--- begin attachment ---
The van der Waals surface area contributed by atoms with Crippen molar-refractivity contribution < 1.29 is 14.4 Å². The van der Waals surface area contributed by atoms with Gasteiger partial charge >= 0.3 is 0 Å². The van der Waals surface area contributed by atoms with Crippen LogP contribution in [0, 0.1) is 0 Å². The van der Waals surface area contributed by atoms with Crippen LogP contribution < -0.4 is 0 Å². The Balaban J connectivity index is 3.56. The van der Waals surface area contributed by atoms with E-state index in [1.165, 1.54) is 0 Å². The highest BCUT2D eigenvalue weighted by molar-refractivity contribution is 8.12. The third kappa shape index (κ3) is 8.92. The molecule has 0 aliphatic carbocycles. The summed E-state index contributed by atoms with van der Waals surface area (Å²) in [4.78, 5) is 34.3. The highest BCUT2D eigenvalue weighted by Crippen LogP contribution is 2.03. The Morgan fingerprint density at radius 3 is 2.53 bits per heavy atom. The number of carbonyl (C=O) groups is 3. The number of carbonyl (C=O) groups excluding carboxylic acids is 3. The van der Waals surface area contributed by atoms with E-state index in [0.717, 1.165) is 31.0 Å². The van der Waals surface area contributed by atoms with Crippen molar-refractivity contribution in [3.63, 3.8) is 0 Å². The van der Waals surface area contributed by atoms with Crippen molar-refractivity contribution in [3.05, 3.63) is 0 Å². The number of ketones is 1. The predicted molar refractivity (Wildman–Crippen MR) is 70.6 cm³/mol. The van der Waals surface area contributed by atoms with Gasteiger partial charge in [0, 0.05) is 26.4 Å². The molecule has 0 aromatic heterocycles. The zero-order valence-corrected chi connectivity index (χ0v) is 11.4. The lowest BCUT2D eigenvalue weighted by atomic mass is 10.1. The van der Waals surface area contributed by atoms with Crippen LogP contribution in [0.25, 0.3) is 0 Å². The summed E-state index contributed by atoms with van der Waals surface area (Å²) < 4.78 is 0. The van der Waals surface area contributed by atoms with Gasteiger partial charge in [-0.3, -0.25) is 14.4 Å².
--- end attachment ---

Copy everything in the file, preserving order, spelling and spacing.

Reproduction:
The van der Waals surface area contributed by atoms with Crippen molar-refractivity contribution < 1.29 is 14.4 Å². The van der Waals surface area contributed by atoms with Gasteiger partial charge >= 0.3 is 0 Å². The van der Waals surface area contributed by atoms with Crippen LogP contribution in [0, 0.1) is 0 Å². The van der Waals surface area contributed by atoms with Crippen LogP contribution < -0.4 is 0 Å². The Balaban J connectivity index is 3.56. The van der Waals surface area contributed by atoms with E-state index in [1.165, 1.54) is 0 Å². The highest BCUT2D eigenvalue weighted by molar-refractivity contribution is 8.12. The third kappa shape index (κ3) is 8.92. The molecule has 0 aliphatic carbocycles. The summed E-state index contributed by atoms with van der Waals surface area (Å²) in [4.78, 5) is 34.3. The highest BCUT2D eigenvalue weighted by Crippen LogP contribution is 2.03. The Morgan fingerprint density at radius 3 is 2.53 bits per heavy atom. The number of carbonyl (C=O) groups is 3. The number of carbonyl (C=O) groups excluding carboxylic acids is 3. The van der Waals surface area contributed by atoms with E-state index in [0.717, 1.165) is 31.0 Å². The van der Waals surface area contributed by atoms with Crippen molar-refractivity contribution in [3.63, 3.8) is 0 Å². The van der Waals surface area contributed by atoms with Crippen molar-refractivity contribution in [3.05, 3.63) is 0 Å². The number of ketones is 1. The predicted molar refractivity (Wildman–Crippen MR) is 70.6 cm³/mol. The van der Waals surface area contributed by atoms with Gasteiger partial charge in [0, 0.05) is 26.4 Å². The molecule has 0 aromatic heterocycles. The zero-order valence-corrected chi connectivity index (χ0v) is 11.4. The lowest BCUT2D eigenvalue weighted by atomic mass is 10.1. The van der Waals surface area contributed by atoms with Crippen LogP contribution in [0.25, 0.3) is 0 Å². The summed E-state index contributed by atoms with van der Waals surface area (Å²) < 4.78 is 0. The van der Waals surface area contributed by atoms with Gasteiger partial charge in [-0.3, -0.25) is 14.4 Å².